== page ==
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What Type of Switch is This?




 
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Todd, KA1KAQ
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« on: March 27, 2017, 10:38:55 AM »

I've got some old Fostoria shop lights that I'm going to use in the new station project. One has a broken switch (missing bat, actually) that needs replacing. See attached photo.

I realize I could use any old toggle or twist switch here, but this type of switch works well and doesn't require grabbing onto the light or switch to operate it. Just push or pull it sideways with a bit of pressure until it clicks.

Usually these things have a name (other than Ken or Charlie) like a Burndy connector or a Cinch Jones plug or similar. I've searched high and low with zero luck in finding that info. No doubt knowing what I'm looking for would make it an easier, faster search.

Anyone know what type of switch this is or, better still - anyone have a case of replacement switches in their garage or basement? I only need one, but spares are a good thing.

 


* Fostoria switch.JPG (192.74 KB, 1600x1200 - viewed 61 times.)
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WD8BIL
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« Reply #1 on: March 27, 2017, 02:18:26 PM »

It's a simple pull switch, you know, like the kind in your basement with a chain!
It's just terminated with that neat little button handle. A pull straight up should work too.

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Patrick J. / KD5OEI
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« Reply #2 on: March 27, 2017, 07:21:13 PM »

It's a simple pull switch, you know, like the kind in your basement with a chain!
It's just terminated with that neat little button handle. A pull straight up should work too.



Seconded. A quite short chain and the handle is held by chain pressure against the body so it sticks out when unmolested. With care a ballchain pull switch should be fine fitted to that application.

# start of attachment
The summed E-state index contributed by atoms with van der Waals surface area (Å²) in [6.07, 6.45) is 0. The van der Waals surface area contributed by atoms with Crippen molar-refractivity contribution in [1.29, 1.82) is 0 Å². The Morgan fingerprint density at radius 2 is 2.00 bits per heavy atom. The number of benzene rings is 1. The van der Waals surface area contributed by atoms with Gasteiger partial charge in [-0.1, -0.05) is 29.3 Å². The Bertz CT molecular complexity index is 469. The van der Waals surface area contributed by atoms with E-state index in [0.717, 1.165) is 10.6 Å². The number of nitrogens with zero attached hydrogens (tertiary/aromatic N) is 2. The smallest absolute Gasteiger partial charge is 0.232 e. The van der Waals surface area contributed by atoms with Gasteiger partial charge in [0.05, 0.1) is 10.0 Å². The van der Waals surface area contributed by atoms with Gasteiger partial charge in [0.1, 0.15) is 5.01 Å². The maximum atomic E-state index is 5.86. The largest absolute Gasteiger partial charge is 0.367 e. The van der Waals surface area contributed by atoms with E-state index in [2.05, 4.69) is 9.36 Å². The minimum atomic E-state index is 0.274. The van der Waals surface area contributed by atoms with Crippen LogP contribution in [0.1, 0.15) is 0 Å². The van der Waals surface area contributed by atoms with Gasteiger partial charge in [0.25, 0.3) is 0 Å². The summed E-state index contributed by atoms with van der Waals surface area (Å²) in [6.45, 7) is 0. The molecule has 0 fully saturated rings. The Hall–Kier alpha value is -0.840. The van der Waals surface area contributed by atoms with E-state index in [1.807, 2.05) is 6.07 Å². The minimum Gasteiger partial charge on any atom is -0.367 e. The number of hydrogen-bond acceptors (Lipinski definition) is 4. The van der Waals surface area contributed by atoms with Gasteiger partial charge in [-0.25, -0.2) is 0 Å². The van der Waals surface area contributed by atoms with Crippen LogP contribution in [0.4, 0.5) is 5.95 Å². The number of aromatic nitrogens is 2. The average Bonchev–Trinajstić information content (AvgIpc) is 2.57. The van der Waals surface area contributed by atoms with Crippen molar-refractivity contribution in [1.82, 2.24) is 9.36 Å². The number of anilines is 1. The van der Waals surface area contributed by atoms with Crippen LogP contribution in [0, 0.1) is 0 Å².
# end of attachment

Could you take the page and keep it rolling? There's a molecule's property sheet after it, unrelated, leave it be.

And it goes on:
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Todd, KA1KAQ
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« Reply #3 on: March 28, 2017, 09:15:05 AM »

It's a simple pull switch, you know, like the kind in your basement with a chain!
It's just terminated with that neat little button handle. A pull straight up should work too.

True, but I'm looking for a replacement switch with the bakelite bat handle on it and trying to identify the type or manufacturer. The little loop inside that the bat hooks to is actually hot, so when you pull it up you need something to keep it away from the metal sides of the body or *ZAP* - out go the lights. Already went that route.  Wink

It looks like the switch is built into the socket housing. Guess I need to pull it apart and perhaps then a manufacturer or other info will become apparent. All the searching I've done has come to nothing. Very old, cool lights on mechanical arms, will be perfect in the station.
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« Reply #4 on: March 28, 2017, 11:10:27 AM »

It's a simple pull switch, you know, like the kind in your basement with a chain!
It's just terminated with that neat little button handle. A pull straight up should work too.

True, but I'm looking for a replacement switch with the bakelite bat handle on it and trying to identify the type or manufacturer. The little loop inside that the bat hooks to is actually hot, so when you pull it up you need something to keep it away from the metal sides of the body or *ZAP* - out go the lights. Already went that route.  Wink

It looks like the switch is built into the socket housing. Guess I need to pull it apart and perhaps then a manufacturer or other info will become apparent. All the searching I've done has come to nothing. Very old, cool lights on mechanical arms, will be perfect in the station.

Todd, 
Looks like a very tough find. 

I know its not the same, but I think it would look pretty good is one of the twist type light switches.  The twist part is about the same size as the toggle handle but you would simply twist it to turn the light either on or off.  The body of those type of switches are pretty small so hopefully there is room inside for it.  The twist part is typically black or brown in color.  Other than that, if all you need is the toggle handle part, maybe a machinist with a lath could custom make you a part.

Joe-GMS
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Todd, KA1KAQ
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« Reply #5 on: March 29, 2017, 12:12:12 PM »

What I'll likely end up doing is finding a beat up/partial lamp assembly on ebay or somewhere with a good switch/socket and just swap it. I like the particular action of this type switch, handy and quick. Plus, I've got a pair of them so the good one will get hung up with the temporary peanut whistle station for now.
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